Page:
Tax Policy – What’s up with Being GILTI?
The Tax Cuts and Jobs Act made significant changes to the way U.S. multinationals’ foreign profits are taxed. GILTI, or “Global Intangible Low Tax Income,” was introduced as an outbound anti-base erosion provision. This new definition of income is meant to discourage companies from using intellectual property to shift profits out of the United States. However, GILTI in practice does not work the way in which many expected. Due to interactions with existing law, companies can face U.S. tax on GILTI even if their foreign effective tax rate is in excess of the advertised 13.125 percent. Ideally, this is something lawmakers should revisit. However, some argue that the Treasury Department should try to address this.
Structure and Purpose of GILTI
GILTI is a newly-defined category of foreign income added to corporate taxable income each year. In effect, it is a tax on earnings that exceed a 10 percent return on a company’s invested foreign assets. GILTI is subject to a worldwide minimum tax of between 10.5 and 13.125 percent on an annual basis. GILTI is supposed to reduce the incentive to shift corporate profits out of the United States by using intellectual property (IP).
The primary purpose of GILTI is to reduce the incentive for U.S.-based multinational corporations to shift profits out of the United States into low- or zero-tax jurisdictions. This is done by placing a floor on the average foreign tax rate paid by U.S. multinationals of between 10.5 percent and 13.125 percent. The incentive to shift profits from one jurisdiction to another is the function of the difference between the countries’ statutory tax rates. That difference is the tax savings a company receives per dollar shifted. Companies subject to GILTI would compare a 21 percent domestic rate with a 10.5 to 13.125 percent rate rather than a zero rate.
The 10 percent qualified business asset investment (QBAI) exemption in GILTI attempts to target the provision at assets that return above-normal returns, which is a proxy for the returns to intellectual property. This approach targets income that is more mobile. In addition, it exempts the returns to real investment, which should avoid distorting foreign investment decisions of U.S. multinational corporations. Under GILTI, the rate on foreign profits is now at or below most tax rates in the developed world. This limits the incentive for U.S. multinationals to move their headquarters out of the U.S.
Does GILTI Really Work as Intended?
In principle, GILTI is attempting to balance both base erosion and competitiveness concerns. However, it doesn’t seem like the law operates precisely as Congress intended.
One area which has garnered significant attention recently is GILTI’s treatment of companies with high-taxed foreign profits. For example, The Wall Street Journal highlighted a railroad transportation company that operates in the United States and Mexico. Although Mexico is a relatively high-tax country—it has a corporate income tax rate of 30 percent—this company was still subject to tax liability on its GILTI. Given that GILTI is meant to only apply to companies with tax liabilities under 13.125, this is a surprise.
The reason this company ends up facing tax liability is that GILTI was constructed using previous law’s foreign tax credit infrastructure. Under current law, foreign tax credits face a limitation. The limitation is that the credit is based on a formula, which cannot exceed your U.S. tax liability multiplied by the share of foreign profits divided by your worldwide profits. The purpose of this limitation is to prevent companies from using the foreign tax credit to offset domestic taxes.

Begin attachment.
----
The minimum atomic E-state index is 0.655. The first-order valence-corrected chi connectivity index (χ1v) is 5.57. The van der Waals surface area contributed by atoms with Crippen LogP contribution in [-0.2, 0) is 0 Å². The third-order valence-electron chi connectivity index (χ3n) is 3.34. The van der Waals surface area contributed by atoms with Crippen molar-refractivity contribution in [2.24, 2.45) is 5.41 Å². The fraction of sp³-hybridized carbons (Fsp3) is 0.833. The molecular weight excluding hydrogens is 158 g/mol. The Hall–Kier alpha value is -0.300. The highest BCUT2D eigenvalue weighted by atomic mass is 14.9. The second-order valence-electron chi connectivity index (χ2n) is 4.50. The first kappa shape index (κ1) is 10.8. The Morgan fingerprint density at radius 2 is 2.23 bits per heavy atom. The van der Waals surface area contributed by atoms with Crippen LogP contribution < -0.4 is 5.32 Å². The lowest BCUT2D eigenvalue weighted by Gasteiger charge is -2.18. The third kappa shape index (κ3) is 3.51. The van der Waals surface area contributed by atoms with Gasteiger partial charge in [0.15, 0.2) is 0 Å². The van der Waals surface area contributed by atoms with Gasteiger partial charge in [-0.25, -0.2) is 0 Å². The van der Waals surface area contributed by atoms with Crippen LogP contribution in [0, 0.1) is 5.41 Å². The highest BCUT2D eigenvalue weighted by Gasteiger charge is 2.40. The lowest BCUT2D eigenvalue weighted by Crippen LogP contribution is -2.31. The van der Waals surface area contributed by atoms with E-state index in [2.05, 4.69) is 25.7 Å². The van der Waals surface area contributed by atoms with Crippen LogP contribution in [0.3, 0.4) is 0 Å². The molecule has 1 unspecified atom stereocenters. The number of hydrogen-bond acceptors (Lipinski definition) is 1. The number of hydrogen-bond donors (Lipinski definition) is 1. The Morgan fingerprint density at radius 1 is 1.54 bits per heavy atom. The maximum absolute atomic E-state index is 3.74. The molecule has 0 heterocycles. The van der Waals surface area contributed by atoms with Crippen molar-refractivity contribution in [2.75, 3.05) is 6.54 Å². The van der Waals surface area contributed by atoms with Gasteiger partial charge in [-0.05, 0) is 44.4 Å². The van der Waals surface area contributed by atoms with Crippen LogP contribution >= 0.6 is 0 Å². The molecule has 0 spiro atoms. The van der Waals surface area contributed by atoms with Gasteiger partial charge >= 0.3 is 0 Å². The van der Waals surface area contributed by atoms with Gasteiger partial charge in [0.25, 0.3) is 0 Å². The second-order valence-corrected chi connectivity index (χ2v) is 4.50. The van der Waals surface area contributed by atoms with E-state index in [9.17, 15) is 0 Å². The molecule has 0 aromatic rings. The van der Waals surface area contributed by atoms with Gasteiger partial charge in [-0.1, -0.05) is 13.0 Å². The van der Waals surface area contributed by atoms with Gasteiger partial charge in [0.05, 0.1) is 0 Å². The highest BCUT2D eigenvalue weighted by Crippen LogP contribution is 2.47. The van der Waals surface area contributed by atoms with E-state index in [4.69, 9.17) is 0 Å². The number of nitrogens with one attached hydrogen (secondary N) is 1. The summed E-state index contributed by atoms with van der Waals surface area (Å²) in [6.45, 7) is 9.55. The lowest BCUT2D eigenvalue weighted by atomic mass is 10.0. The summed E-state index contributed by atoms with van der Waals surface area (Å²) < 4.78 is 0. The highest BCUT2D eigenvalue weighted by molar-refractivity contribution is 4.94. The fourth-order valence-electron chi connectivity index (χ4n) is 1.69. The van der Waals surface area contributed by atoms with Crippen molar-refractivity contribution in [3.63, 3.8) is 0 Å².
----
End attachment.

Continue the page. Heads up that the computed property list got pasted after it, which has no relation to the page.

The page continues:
Rules that are part of the foreign tax credit limitation also require companies to allocate certain domestic expenses to foreign income. This requirement to allocate domestic interest expense against foreign income has the effect of altering the fraction that limits the foreign tax credit. For example, a company, before the interest expense allocation, may earn half of its profits outside of the United States. This means the foreign tax credit would be limited to half of the U.S. tax liability. However, expense allocation may shift expenses out of the U.S. and into a foreign jurisdiction. As a result, foreign profits may fall to, say, 25 percent of overall profits. The foreign tax credit would then be limited to one quarter of U.S. tax liability—a far smaller foreign tax credit.
Under GILTI, the reduced foreign tax credit means that companies are not getting full credit for the taxes they pay already to foreign jurisdictions. Companies with foreign effective tax rates in excess of 20 percent could end up with additional U.S. tax liability on foreign profits, even though it exceeds the minimum GILTI rate of 13.125 percent.
It does look as though lawmakers made a mistake in constructing GILTI. Expense allocation in the foreign tax credit was consistent with the previous worldwide tax system. However, it makes less sense in the context of a territorial tax system, which lawmakers clearly intended to move toward.
Ideally, lawmakers would work on legislation to revisit GILTI to make sure that it operates as originally intended: as a 10.5 to 13.125 percent minimum tax on foreign profits. However, there is little interest by lawmakers to do the heavy lifting in the short run. Alternatively, some companies argue that the Treasury Department could address this issue through further regulatory action. Treasury already released proposed rules that mitigated some of the effect of expense allocation in the foreign tax credit regarding GILTI. Other changes, such as looking at Subpart F’s high tax exemption, may also be discussed.
Source: Tax Policy – What’s up with Being GILTI?